Knee Deep in Gators

Well, here we are again.

Writing done this week: Zero. None. Nada. Mainly because I’ve had the same quantities of time and most importantly, sleep.

It’s not literally true that I haven’t slept in a week. But it’s functionally true, because I’ve gotten just enough sleep to function. Function in the manner of a George Romero zombie, that is. I can shuffle with the best of them. Moan incoherently. I’d go forth in search of living flesh, but frankly I’m exhausted and I’d rather just sit here and watch old Saturday Night Live videos until a cheeseburger manifests within easy reach.

Providing care to an elderly parent with dementia is the most draining thing I’ve ever done. You must remain calm and compassionate, even when you find the floor covered in smears of cat food (or worse), or you hear the tell-tale creak of a door opening at 2 AM. You can’t allow yourself to get angry, or become confrontational. You can’t rely on reasoned discussions, any more than you can come to a gentleman’s agreement with a hornet-stung wildebeest.

You must simply clean up the mess, close the door, and keep smiling.

I’m not at all suited for this role. But, as I said, here we are.

I realize that blogging about this is probably not a good idea. But I can’t think of anything else. This situation is akin to a maelstrom — it consumes you, heart and soul, as I’m sure some of you know from your experiences. Bit by bit, your life drops away, pulled down by the spiralling chaos that is always hungry and never satisfied.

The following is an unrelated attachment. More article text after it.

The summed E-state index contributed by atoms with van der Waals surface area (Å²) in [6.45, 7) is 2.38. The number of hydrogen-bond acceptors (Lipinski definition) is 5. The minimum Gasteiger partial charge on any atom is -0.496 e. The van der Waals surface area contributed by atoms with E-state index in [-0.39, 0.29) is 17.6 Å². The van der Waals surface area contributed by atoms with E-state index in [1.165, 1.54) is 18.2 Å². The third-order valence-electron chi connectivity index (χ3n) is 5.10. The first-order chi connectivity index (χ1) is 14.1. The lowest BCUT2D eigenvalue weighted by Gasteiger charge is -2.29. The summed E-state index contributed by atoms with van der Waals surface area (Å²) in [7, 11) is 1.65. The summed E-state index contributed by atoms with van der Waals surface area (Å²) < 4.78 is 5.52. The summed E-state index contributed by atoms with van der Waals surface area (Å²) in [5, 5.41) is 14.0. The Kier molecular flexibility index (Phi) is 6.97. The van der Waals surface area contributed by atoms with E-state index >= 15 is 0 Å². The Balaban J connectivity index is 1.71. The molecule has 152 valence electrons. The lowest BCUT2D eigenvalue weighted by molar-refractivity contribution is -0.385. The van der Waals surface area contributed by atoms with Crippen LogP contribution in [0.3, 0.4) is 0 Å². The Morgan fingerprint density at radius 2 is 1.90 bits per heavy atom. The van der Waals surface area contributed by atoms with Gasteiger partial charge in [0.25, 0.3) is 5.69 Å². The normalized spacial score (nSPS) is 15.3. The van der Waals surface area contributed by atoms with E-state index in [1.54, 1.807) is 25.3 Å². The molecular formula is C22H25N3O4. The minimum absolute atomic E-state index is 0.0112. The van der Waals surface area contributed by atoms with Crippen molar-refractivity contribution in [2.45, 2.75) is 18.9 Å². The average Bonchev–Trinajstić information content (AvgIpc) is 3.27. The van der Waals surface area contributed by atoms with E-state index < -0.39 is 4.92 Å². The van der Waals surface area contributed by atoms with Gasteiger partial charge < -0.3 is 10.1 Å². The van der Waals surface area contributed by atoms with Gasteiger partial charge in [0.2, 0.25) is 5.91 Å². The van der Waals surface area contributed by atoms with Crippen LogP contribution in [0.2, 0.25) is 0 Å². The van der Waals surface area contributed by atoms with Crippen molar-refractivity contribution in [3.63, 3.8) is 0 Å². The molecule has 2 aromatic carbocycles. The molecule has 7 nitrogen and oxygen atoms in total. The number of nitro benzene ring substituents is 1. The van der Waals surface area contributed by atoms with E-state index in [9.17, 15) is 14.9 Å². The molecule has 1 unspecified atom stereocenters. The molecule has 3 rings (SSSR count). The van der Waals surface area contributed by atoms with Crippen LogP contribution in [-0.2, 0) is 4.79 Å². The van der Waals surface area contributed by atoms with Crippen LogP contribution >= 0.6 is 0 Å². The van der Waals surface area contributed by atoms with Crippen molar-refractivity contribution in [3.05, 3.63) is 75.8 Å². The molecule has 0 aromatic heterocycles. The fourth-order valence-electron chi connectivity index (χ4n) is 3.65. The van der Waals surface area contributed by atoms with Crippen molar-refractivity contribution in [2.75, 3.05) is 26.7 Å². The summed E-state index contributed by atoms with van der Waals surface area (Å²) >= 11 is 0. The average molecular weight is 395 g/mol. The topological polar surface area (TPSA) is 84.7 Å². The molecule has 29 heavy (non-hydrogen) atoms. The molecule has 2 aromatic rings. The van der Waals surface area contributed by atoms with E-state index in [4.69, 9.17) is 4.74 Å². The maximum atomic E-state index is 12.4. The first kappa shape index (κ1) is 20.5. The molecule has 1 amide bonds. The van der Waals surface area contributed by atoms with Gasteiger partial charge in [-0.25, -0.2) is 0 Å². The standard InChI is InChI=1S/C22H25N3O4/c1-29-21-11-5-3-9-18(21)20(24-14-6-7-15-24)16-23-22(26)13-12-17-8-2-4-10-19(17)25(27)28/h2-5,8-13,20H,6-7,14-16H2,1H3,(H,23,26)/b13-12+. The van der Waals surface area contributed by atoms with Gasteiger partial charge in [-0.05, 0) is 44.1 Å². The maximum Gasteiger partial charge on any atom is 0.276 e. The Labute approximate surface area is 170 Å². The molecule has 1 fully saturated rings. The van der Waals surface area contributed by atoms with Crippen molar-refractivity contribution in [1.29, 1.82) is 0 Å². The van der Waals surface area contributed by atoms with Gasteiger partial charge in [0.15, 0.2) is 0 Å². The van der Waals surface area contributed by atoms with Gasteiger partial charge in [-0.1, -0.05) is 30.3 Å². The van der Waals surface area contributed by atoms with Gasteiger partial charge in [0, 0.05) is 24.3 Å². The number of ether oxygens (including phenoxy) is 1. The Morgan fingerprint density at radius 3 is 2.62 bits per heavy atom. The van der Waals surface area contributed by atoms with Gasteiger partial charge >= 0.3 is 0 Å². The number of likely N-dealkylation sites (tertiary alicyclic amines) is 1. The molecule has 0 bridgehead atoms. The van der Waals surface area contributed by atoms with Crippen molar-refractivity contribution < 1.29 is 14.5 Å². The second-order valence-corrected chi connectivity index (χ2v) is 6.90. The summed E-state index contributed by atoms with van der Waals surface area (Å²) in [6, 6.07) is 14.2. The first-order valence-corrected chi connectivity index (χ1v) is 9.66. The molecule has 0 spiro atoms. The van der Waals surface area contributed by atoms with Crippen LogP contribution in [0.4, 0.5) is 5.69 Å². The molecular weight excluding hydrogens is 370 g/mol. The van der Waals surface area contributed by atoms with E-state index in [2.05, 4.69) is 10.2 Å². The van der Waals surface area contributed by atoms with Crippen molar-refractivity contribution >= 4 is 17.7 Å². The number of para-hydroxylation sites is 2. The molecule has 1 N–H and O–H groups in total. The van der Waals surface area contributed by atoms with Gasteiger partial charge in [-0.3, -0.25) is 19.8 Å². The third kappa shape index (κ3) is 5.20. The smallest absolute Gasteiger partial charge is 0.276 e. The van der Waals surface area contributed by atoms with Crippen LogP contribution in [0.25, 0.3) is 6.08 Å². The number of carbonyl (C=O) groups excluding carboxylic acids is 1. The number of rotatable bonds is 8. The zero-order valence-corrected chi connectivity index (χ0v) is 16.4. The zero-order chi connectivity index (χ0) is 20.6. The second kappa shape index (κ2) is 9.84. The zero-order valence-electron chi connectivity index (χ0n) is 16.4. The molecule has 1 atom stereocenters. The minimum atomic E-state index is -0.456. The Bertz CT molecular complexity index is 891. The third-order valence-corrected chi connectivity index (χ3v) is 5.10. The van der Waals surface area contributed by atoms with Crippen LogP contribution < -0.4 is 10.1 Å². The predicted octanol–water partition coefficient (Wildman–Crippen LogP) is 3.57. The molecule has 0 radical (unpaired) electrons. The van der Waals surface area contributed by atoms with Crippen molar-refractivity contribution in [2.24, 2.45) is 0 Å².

I don’t mean to make it sound as though I am all alone. I’m not. Karen is here too, sinking with me. Our lives are both in upheaval, with no clear end in sight.

The existing system for long-term care makes things worse. You can’t simply pull up to a rest home and say ‘Here, please take care of my father.’ The hurdles are high. Finances. Paperwork. Approvals. Availability.

Which means dealing with a horde of bankers and lawyers and doctors, all of whom must be satisfied with offerings of time you don’t have and money you won’t have by the end of the appointment.

It’s a helluva thing, watching everything a loved one earned or built or saved get vacuumed up like so many french fries from a rental car’s floorboards. Worse is the ignominious twist of fate that leaves a good, decent man in such a wretched state at the end of his life. As a wise man once said, probably before he was consumed by a burning ball of jet fuel falling inexplicably from the sky, there ain’t no justice.

This experience has made me appreciate how good I had it before. I miss sitting down to the keyboard and channeling Mama Hog. I miss watching Darla casually mow down bad guys. I miss Markhat’s quips, his easy calm, his ready self-assurance.

One day I hope to regain all that. It won’t be today, or tomorrow, or the day after.

I suppose Mama Hog would advise me that, when one is knee-deep in alligators, one should “run like Hell fer dry land with no time wasted weepin’, boy, them gators don’t give a rat’s ass for yer whinin.’” And that’s good advice, because there really isn’t another option. Do what you have to do, and keep doing it, for as long as necessary.

Next week I’ll blog about ghosts or something interesting. Thanks for sticking with me.